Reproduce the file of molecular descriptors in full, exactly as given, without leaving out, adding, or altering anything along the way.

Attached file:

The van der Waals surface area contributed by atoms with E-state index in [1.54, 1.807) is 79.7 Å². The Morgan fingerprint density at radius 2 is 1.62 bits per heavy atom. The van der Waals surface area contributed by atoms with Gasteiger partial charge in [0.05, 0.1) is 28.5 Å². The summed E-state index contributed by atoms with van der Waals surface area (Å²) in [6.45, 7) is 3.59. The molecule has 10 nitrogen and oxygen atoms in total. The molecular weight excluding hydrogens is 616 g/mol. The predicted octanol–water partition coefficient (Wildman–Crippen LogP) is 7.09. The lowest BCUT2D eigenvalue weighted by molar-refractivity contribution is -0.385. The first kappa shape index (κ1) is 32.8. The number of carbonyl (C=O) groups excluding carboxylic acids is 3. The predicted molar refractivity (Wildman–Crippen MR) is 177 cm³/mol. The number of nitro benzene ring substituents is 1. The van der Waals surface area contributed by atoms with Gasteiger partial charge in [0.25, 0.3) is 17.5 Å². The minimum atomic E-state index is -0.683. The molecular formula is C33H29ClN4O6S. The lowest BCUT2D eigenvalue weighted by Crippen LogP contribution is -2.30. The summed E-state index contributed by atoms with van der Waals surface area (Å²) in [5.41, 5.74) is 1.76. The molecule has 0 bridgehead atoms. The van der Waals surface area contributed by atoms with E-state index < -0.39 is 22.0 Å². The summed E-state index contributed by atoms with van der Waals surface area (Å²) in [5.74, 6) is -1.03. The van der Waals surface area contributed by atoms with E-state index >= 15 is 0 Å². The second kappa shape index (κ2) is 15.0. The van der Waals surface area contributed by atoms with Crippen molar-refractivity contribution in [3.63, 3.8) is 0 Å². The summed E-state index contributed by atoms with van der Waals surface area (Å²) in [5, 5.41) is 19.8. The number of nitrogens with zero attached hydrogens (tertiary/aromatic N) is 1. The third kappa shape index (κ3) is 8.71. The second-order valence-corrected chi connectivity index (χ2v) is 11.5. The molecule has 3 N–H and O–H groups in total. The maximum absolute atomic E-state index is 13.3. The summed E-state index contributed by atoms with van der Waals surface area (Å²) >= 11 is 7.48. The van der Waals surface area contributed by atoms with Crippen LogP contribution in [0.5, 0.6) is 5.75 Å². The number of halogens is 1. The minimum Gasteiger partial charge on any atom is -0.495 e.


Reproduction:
The van der Waals surface area contributed by atoms with E-state index in [1.54, 1.807) is 79.7 Å². The Morgan fingerprint density at radius 2 is 1.62 bits per heavy atom. The van der Waals surface area contributed by atoms with Gasteiger partial charge in [0.05, 0.1) is 28.5 Å². The summed E-state index contributed by atoms with van der Waals surface area (Å²) in [6.45, 7) is 3.59. The molecule has 10 nitrogen and oxygen atoms in total. The molecular weight excluding hydrogens is 616 g/mol. The predicted octanol–water partition coefficient (Wildman–Crippen LogP) is 7.09. The lowest BCUT2D eigenvalue weighted by molar-refractivity contribution is -0.385. The first kappa shape index (κ1) is 32.8. The number of carbonyl (C=O) groups excluding carboxylic acids is 3. The predicted molar refractivity (Wildman–Crippen MR) is 177 cm³/mol. The number of nitro benzene ring substituents is 1. The van der Waals surface area contributed by atoms with Gasteiger partial charge in [0.25, 0.3) is 17.5 Å². The minimum atomic E-state index is -0.683. The molecular formula is C33H29ClN4O6S. The lowest BCUT2D eigenvalue weighted by Crippen LogP contribution is -2.30. The summed E-state index contributed by atoms with van der Waals surface area (Å²) in [5.41, 5.74) is 1.76. The molecule has 0 bridgehead atoms. The van der Waals surface area contributed by atoms with E-state index < -0.39 is 22.0 Å². The summed E-state index contributed by atoms with van der Waals surface area (Å²) in [5.74, 6) is -1.03. The van der Waals surface area contributed by atoms with E-state index >= 15 is 0 Å². The second kappa shape index (κ2) is 15.0. The van der Waals surface area contributed by atoms with Crippen molar-refractivity contribution in [3.63, 3.8) is 0 Å². The summed E-state index contributed by atoms with van der Waals surface area (Å²) in [5, 5.41) is 19.8. The number of nitrogens with zero attached hydrogens (tertiary/aromatic N) is 1. The third kappa shape index (κ3) is 8.71. The second-order valence-corrected chi connectivity index (χ2v) is 11.5. The molecule has 3 N–H and O–H groups in total. The maximum absolute atomic E-state index is 13.3. The summed E-state index contributed by atoms with van der Waals surface area (Å²) >= 11 is 7.48. The van der Waals surface area contributed by atoms with Crippen LogP contribution in [0.5, 0.6) is 5.75 Å². The number of halogens is 1. The minimum Gasteiger partial charge on any atom is -0.495 e.